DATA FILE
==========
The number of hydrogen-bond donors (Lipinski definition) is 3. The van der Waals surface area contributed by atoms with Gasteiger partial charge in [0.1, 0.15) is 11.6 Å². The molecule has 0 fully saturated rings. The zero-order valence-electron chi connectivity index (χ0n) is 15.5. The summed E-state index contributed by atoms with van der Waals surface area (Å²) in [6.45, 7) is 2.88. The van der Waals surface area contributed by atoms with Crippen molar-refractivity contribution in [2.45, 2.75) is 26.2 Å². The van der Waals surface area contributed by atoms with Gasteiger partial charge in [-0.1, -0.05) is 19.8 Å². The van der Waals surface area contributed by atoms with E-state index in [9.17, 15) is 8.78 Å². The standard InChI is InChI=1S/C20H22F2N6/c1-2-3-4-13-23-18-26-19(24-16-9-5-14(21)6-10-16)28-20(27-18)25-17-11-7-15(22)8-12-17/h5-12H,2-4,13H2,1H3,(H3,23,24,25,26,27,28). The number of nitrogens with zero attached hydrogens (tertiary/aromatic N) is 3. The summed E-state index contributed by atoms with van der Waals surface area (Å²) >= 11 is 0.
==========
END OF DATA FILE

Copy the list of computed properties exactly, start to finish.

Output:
The number of hydrogen-bond donors (Lipinski definition) is 3. The van der Waals surface area contributed by atoms with Gasteiger partial charge in [0.1, 0.15) is 11.6 Å². The molecule has 0 fully saturated rings. The zero-order valence-electron chi connectivity index (χ0n) is 15.5. The summed E-state index contributed by atoms with van der Waals surface area (Å²) in [6.45, 7) is 2.88. The van der Waals surface area contributed by atoms with Crippen molar-refractivity contribution in [2.45, 2.75) is 26.2 Å². The van der Waals surface area contributed by atoms with Gasteiger partial charge in [-0.1, -0.05) is 19.8 Å². The van der Waals surface area contributed by atoms with E-state index in [9.17, 15) is 8.78 Å². The standard InChI is InChI=1S/C20H22F2N6/c1-2-3-4-13-23-18-26-19(24-16-9-5-14(21)6-10-16)28-20(27-18)25-17-11-7-15(22)8-12-17/h5-12H,2-4,13H2,1H3,(H3,23,24,25,26,27,28). The number of nitrogens with zero attached hydrogens (tertiary/aromatic N) is 3. The summed E-state index contributed by atoms with van der Waals surface area (Å²) >= 11 is 0.